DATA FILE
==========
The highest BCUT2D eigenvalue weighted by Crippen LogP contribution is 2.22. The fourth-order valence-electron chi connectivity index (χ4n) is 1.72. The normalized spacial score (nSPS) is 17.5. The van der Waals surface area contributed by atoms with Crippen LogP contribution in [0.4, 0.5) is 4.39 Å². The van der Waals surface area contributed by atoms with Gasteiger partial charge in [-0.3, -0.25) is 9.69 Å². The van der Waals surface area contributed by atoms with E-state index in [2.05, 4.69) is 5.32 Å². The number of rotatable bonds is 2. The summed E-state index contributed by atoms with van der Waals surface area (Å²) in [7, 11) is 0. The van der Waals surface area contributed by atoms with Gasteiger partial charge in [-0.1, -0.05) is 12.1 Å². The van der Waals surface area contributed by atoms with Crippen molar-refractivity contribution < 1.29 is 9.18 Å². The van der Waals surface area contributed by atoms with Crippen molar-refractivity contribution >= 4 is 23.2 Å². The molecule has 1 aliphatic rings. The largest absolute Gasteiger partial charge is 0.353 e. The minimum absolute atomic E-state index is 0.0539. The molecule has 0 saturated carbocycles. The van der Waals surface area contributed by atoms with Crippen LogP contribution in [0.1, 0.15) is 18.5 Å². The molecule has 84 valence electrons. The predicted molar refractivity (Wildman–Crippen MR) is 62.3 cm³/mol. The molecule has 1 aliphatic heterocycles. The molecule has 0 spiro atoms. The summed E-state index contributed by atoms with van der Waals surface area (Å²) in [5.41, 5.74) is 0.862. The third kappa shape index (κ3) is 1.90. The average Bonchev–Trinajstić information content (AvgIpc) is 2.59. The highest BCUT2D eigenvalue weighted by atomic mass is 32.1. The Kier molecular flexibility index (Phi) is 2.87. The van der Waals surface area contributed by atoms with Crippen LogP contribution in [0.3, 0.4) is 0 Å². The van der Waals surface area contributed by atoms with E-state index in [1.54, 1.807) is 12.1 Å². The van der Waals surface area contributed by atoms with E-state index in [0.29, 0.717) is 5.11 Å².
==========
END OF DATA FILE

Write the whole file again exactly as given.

The highest BCUT2D eigenvalue weighted by Crippen LogP contribution is 2.22. The fourth-order valence-electron chi connectivity index (χ4n) is 1.72. The normalized spacial score (nSPS) is 17.5. The van der Waals surface area contributed by atoms with Crippen LogP contribution in [0.4, 0.5) is 4.39 Å². The van der Waals surface area contributed by atoms with Gasteiger partial charge in [-0.3, -0.25) is 9.69 Å². The van der Waals surface area contributed by atoms with E-state index in [2.05, 4.69) is 5.32 Å². The number of rotatable bonds is 2. The summed E-state index contributed by atoms with van der Waals surface area (Å²) in [7, 11) is 0. The van der Waals surface area contributed by atoms with Gasteiger partial charge in [-0.1, -0.05) is 12.1 Å². The van der Waals surface area contributed by atoms with Crippen molar-refractivity contribution < 1.29 is 9.18 Å². The van der Waals surface area contributed by atoms with Crippen molar-refractivity contribution >= 4 is 23.2 Å². The molecule has 1 aliphatic rings. The largest absolute Gasteiger partial charge is 0.353 e. The minimum absolute atomic E-state index is 0.0539. The molecule has 0 saturated carbocycles. The van der Waals surface area contributed by atoms with Crippen LogP contribution in [0.1, 0.15) is 18.5 Å². The molecule has 84 valence electrons. The predicted molar refractivity (Wildman–Crippen MR) is 62.3 cm³/mol. The molecule has 1 aliphatic heterocycles. The molecule has 0 spiro atoms. The summed E-state index contributed by atoms with van der Waals surface area (Å²) in [5.41, 5.74) is 0.862. The third kappa shape index (κ3) is 1.90. The average Bonchev–Trinajstić information content (AvgIpc) is 2.59. The highest BCUT2D eigenvalue weighted by atomic mass is 32.1. The Kier molecular flexibility index (Phi) is 2.87. The van der Waals surface area contributed by atoms with Crippen LogP contribution in [0.3, 0.4) is 0 Å². The van der Waals surface area contributed by atoms with E-state index in [1.54, 1.807) is 12.1 Å². The van der Waals surface area contributed by atoms with E-state index in [0.29, 0.717) is 5.11 Å².